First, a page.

It is essential for the government of Gulf countries to reduce the unnecessary expenditure in order to cope up with the decline in revenue that is arising due to fall in the prices of crude oil. Excess usage of oil leads to changes in climate that ultimately causes global warming hampering the environment. People are becoming aware of the environment that is pollution free and healthy (Alkhathlan and Javid 2013). Hence, electric vehicles have been developed that reduces the amount of oil consumption. Experts predict the prices of oil to fall further in future to an ever diminishing supply of oil. The main factor that will help in reducing the price of oil is low production of oil by the OPEC countries especially Iran and Saudi Arabia. It is essential to boost the market of China and Europe in order to increase the demand of oil. The invention of shale oil in United States has contributed to a low demand of oil in OPEC countries (Turhan et al. 2013).

Conclusion

Rise or fall in price of one product influence the whole economy. Saudi Arabia is a key player in oil market. The main reason for the collapse of prices was the strategies adopted by Saudi Arabia. The collapse of price led to change in the marketing strategy of many countries and industries. Continuation of fall in prices of crude oil will damage the global economy as a whole specially to the oil producing industries and the countries engaged in import and export of oil. There were several factors that led the prices of crude oil to collapse. The main reason was the non- cooperation of the Saudi Arabia with OPEC countries and its policies. Fall in prices of crude oil has a long term negative impact on the global economy. The fall in the prices of crude oil has largely affected the Gulf oil nations as the revenue of these countries depends on the exports of oil.

References

Alkhathlan, K. and Javid, M., 2013. Energy consumption, carbon emissions and economic growth in Saudi Arabia: an aggregate and disaggregate analysis. Energy Policy, 62, pp.1525-1532.

Alshehry, A.S. and Belloumi, M., 2015. Energy consumption, carbon dioxide emissions and economic growth: The case of Saudi Arabia. Renewable and Sustainable Energy Reviews, 41, pp.237-247.

Arezki, R. and Blanchard, O., 2014. Seven questions about the recent oil price slump. IMFdirect-The IMF Blog.

Arouri, M.E.H. and Rault, C., 2012. Oil prices and stock markets in GCC countries: empirical evidence from panel analysis. International Journal of Finance & Economics, 17(3), pp.242-253.

Baffes, J., Kose, M.A., Ohnsorge, F. and Stocker, M., 2015. The great plunge in oil prices: Causes, consequences, and policy responses.Consequences, and Policy Responses (June 2015).

Basher, S.A., Haug, A.A. and Sadorsky, P., 2012. Oil prices, exchange rates and emerging stock markets. Energy Economics, 34(1), pp.227-240.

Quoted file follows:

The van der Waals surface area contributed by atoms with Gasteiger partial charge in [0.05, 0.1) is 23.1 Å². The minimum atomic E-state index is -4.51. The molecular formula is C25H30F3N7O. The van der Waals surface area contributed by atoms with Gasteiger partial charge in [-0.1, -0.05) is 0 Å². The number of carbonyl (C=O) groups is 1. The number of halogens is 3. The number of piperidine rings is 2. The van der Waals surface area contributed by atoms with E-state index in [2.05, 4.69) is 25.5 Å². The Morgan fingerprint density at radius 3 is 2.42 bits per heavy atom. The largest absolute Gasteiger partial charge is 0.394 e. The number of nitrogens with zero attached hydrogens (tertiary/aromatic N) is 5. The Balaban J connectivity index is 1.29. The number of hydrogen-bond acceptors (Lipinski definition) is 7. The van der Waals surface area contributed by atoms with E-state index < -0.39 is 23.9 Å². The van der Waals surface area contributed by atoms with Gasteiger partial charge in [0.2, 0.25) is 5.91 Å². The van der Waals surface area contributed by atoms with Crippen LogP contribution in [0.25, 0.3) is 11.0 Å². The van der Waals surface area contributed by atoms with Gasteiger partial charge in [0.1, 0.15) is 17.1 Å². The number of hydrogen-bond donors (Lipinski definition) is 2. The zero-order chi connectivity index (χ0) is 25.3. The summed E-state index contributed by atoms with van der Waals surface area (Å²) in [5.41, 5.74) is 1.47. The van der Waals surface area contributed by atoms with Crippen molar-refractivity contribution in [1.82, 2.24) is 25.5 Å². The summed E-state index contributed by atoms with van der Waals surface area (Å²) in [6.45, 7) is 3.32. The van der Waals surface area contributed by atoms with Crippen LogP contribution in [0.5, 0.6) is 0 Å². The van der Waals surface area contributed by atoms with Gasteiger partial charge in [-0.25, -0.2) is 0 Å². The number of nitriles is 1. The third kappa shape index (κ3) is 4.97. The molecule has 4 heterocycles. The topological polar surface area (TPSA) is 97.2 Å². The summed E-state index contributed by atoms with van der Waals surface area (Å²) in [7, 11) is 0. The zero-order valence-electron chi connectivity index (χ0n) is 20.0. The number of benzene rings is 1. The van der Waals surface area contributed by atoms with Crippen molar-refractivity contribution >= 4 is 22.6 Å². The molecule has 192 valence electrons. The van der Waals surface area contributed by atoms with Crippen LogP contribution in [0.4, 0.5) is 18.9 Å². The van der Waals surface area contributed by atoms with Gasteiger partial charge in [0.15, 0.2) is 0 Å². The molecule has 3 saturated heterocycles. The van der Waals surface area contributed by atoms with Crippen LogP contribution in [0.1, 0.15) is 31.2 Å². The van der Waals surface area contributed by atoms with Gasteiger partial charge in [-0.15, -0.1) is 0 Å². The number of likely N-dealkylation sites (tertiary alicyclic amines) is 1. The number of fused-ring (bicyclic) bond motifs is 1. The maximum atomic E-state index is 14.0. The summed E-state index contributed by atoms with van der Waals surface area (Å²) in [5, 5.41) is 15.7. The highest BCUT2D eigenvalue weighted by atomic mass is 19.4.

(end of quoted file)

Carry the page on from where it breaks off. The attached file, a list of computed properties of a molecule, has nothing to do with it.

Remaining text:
Baumeister, C. and Peersman, G., 2013. The role of time?€ђvarying price elasticities in accounting for volatility changes in the crude oil market.Journal of Applied Econometrics, 28(7), pp.1087-1109.

Blanchard, O.J. and Riggi, M., 2013. Why are the 2000s so different from the 1970s? A structural interpretation of changes in the macroeconomic effects of oil prices. Journal of the European Economic Association, 11(5), pp.1032-1052.

Bowler, T., 2015. Falling oil prices: Who are the winners and losers. BBC News.

Dev, R., 2016. World’s Oil Scenario–Falling Oil Prices Winners and Losers a Study on top Oil Producing and Consuming Countries. Imperial Journal of Interdisciplinary Research, 2(6).

Forbes.com. (2016). Forbes Welcome. [online] Available at: [Accessed 28 Jul. 2016].

Griffin, J.M. and Teece, D.J., 2016. OPEC behaviour and world oil prices. Routledge.

Kaletsky, A., 2015. A new ceiling for oil prices. Project Syndicate. January,14.

Kilian, L. and Lee, T.K., 2014. Quantifying the speculative component in the real price of oil: The role of global oil inventories. Journal of International Money and Finance, 42, pp.71-87.

Kilian, L. and Murphy, D.P., 2014. The role of inventories and speculative trading in the global market for crude oil. Journal of Applied Econometrics,29(3), pp.454-478.

Kilian, L., 2014. Oil price shocks: causes and consequences.

Nakov, A. and Nu?o, G., 2013. Saudi Arabia and the oil market. The Economic Journal, 123(573), pp.1333-1362.

Next.ft.com. (2016). FT.com. [online] Available at: [Accessed 28 Jul. 2016].

Platts.com. (2016). Iraq, IOCs eye changes in oil contracts to mitigate impact of falling crude - Oil | Platts News Article & Story. [online] Available at: [Accessed 28 Jul. 2016].

Rautava, J., 2013. oil prices, excess uncertainty and trend growth. Focus on European Economic Integration, (Q4/13), pp.77-87.

Reboredo, F.H., Lidon, F., Pessoa, F. and Ramalho, J.C., 2016. The fall of oil prices and the effects on biofuels. Trends in biotechnology, 34(1), pp.3-6.

Samargandi, N., Fidrmuc, J. and Ghosh, S., 2014. Financial development and economic growth in an oil-rich economy: The case of Saudi Arabia.Economic Modelling, 43, pp.267-278.

Singleton, K.J., 2013. Investor flows and the 2008 boom/bust in oil prices.Management Science, 60(2), pp.300-318.

Turhan, I., Hacihasanoglu, E. and Soytas, U., 2013. Oil prices and emerging market exchange rates. Emerging Markets Finance and Trade, 49(sup1), pp.21-36.

How to cite this essay: